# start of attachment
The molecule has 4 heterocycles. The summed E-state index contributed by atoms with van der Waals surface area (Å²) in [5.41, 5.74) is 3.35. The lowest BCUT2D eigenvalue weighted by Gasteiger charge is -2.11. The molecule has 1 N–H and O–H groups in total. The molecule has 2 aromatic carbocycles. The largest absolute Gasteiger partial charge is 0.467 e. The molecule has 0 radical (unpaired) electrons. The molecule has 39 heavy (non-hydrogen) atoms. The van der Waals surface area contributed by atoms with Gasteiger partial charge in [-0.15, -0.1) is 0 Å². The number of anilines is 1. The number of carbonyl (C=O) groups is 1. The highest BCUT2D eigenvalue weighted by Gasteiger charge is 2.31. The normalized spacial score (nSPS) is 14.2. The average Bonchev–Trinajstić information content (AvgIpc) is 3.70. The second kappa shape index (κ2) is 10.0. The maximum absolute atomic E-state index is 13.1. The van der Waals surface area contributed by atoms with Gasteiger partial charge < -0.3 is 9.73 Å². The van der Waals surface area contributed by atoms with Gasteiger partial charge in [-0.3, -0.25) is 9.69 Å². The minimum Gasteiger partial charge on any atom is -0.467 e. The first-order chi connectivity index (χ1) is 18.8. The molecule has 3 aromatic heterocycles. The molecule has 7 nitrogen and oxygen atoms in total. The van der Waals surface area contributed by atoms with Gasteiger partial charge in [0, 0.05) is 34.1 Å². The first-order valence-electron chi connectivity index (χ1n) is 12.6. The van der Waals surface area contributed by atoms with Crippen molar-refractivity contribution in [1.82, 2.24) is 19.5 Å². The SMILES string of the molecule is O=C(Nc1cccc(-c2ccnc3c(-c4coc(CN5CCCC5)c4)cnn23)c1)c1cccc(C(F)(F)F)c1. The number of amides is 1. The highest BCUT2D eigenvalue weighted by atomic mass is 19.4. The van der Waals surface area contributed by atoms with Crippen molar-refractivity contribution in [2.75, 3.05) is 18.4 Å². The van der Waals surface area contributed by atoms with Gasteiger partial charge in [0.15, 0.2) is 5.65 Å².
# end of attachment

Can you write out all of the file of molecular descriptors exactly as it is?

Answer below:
The molecule has 4 heterocycles. The summed E-state index contributed by atoms with van der Waals surface area (Å²) in [5.41, 5.74) is 3.35. The lowest BCUT2D eigenvalue weighted by Gasteiger charge is -2.11. The molecule has 1 N–H and O–H groups in total. The molecule has 2 aromatic carbocycles. The largest absolute Gasteiger partial charge is 0.467 e. The molecule has 0 radical (unpaired) electrons. The molecule has 39 heavy (non-hydrogen) atoms. The van der Waals surface area contributed by atoms with Gasteiger partial charge in [-0.15, -0.1) is 0 Å². The number of anilines is 1. The number of carbonyl (C=O) groups is 1. The highest BCUT2D eigenvalue weighted by Gasteiger charge is 2.31. The normalized spacial score (nSPS) is 14.2. The average Bonchev–Trinajstić information content (AvgIpc) is 3.70. The second kappa shape index (κ2) is 10.0. The maximum absolute atomic E-state index is 13.1. The van der Waals surface area contributed by atoms with Gasteiger partial charge < -0.3 is 9.73 Å². The van der Waals surface area contributed by atoms with Gasteiger partial charge in [-0.3, -0.25) is 9.69 Å². The minimum Gasteiger partial charge on any atom is -0.467 e. The first-order chi connectivity index (χ1) is 18.8. The molecule has 3 aromatic heterocycles. The molecule has 7 nitrogen and oxygen atoms in total. The van der Waals surface area contributed by atoms with Gasteiger partial charge in [0, 0.05) is 34.1 Å². The first-order valence-electron chi connectivity index (χ1n) is 12.6. The van der Waals surface area contributed by atoms with Crippen molar-refractivity contribution in [1.82, 2.24) is 19.5 Å². The SMILES string of the molecule is O=C(Nc1cccc(-c2ccnc3c(-c4coc(CN5CCCC5)c4)cnn23)c1)c1cccc(C(F)(F)F)c1. The number of amides is 1. The highest BCUT2D eigenvalue weighted by atomic mass is 19.4. The van der Waals surface area contributed by atoms with Crippen molar-refractivity contribution in [2.75, 3.05) is 18.4 Å². The van der Waals surface area contributed by atoms with Gasteiger partial charge in [0.15, 0.2) is 5.65 Å².